The Blame Game

Being blessed with twins, I can testify to the unique relationship that they have with each other. Besides their physical similarities, they share a deep understanding and kinship. Our Patriarch Isaac also was blessed with his own set of twins, Jacob and Esau – however, these two were a world apart.

“The first one (Esau) emerged red” (Genesis 25:25). Esau was born a redhead; redheads are stereotypically described as strong and aggressive. According to the Kabbalah, red represents the trait of Gevurah (Strength) and also strict judgment. Rashi explains that the red signifies that Esau would grow up to be a murderer. But if Esau was destined to become a murderer, why would Isaac want to anoint Esau as his successor and bestow the blessings on him?

The Midrash Rabbah (63:10) explains that Esau fooled Isaac by asking him questions like, “How does one tithe salt and straw?” The Torah commands us to give at least a tenth of “the produce of the earth” to charity, but salt and straw don’t fit into this category and are thus exempt. Esau tried to show his father how careful he was with the commandments of the Torah by asking how to keep this law, even though he was exempt from it.

If we analyze Esau’s question, we can discover a great insight into the flaws of human character. We have a natural tendency to be extremely judgmental and harsh, particularly on ourselves. We constantly second-guess, blame and put ourselves down. This is not to say we should live a carefree life and do whatever we like; such a lifestyle will result in little accomplishment. But being too harsh on ourselves actually has the same effect. How many times do we give up simply because we decide that anyhow we already did the wrong thing? We are so quick to throw in the towel, or to say that tomorrow is another day.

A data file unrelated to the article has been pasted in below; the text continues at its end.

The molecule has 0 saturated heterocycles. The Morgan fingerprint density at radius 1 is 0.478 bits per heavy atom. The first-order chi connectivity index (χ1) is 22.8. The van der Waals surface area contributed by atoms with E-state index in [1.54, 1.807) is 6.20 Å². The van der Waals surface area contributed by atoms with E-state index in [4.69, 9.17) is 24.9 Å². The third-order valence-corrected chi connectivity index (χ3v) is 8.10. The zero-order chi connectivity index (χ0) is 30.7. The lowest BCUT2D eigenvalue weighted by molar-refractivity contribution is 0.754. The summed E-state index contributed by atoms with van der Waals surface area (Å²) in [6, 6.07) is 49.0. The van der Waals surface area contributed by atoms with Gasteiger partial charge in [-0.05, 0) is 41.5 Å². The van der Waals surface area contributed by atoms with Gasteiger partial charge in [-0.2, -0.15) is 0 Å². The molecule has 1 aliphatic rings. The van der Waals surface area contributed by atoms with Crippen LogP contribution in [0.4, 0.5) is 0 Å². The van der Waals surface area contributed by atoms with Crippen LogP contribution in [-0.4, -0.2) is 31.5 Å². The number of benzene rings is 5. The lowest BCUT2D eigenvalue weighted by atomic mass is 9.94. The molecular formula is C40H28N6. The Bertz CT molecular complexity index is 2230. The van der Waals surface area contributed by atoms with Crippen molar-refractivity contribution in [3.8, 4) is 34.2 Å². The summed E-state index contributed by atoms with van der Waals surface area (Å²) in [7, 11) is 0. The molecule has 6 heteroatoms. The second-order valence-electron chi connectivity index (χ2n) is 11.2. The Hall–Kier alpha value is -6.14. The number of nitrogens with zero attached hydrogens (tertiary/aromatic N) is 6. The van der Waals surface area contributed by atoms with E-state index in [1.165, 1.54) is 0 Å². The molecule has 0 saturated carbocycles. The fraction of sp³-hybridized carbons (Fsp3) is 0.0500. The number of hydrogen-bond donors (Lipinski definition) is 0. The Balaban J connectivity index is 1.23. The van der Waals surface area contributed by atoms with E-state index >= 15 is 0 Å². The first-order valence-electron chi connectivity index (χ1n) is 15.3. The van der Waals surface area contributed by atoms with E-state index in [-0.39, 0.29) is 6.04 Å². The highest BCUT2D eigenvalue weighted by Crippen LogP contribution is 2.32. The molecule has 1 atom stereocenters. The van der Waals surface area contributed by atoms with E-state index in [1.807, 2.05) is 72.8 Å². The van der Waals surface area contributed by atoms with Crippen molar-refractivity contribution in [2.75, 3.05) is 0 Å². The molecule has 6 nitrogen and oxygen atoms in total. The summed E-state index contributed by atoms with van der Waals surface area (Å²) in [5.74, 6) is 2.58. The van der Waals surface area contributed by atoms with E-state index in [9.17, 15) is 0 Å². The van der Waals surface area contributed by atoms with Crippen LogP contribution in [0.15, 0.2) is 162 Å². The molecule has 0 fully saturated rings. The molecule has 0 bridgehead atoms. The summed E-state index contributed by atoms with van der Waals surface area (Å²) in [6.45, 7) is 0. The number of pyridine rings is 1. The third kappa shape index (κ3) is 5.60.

Such thinking cannot be further from the truth. Even if we did much wrong, God’s kindness is eternal. Not a moment passes us by without hope for the future. Even if we are steeped in our bad ways, every time we hold ourselves back a little bit, we gain eternal merit and will actually be saved and fully return to God. If the reason we are so exacting with ourselves is because we know God judges our every action, we should realize that good is much more potent than evil. God will certainly see us trying to change and appreciate every baby step we make.

Ishmael was the son of Abraham, the scion of kindness and charity. Ishmael inherited his father’s traits, but in a negative way. He relied on God’s limitless kindness, living a carefree life and doing only what he was in the mood for. Esau was the son of Isaac, the scion of strength and strict judgment. He, too, failed to utilize these traits for the good. Instead, Esau was overly stringent in his observance. He asked his father how to tithe salt and straw, things the Torah never asked us to do. Esau’s character flaw of harsh self-judgment ends up making the Torah an undesirable, burdensome and depressing yoke to bear.

Thankfully, we Jews are the children of Jacob. Jacob was called the “complete offspring” and represents the trait of Tiferet (Harmony). Jacob was the perfect balance of kindness and strictness. May we merit to go in the way of our father Jacob and constantly “push” ourselves to remember that God is always there, waiting for us to return to Him.

Author: Yossi Katz

Yossi Katz currently lives in Lakewood, NJ where he runs the BRI American Office. He studied in Beth Medrash Gevoha, as well as the former Breslov Kollel of Lakewood headed by Rabbi Shlomo Goldman.

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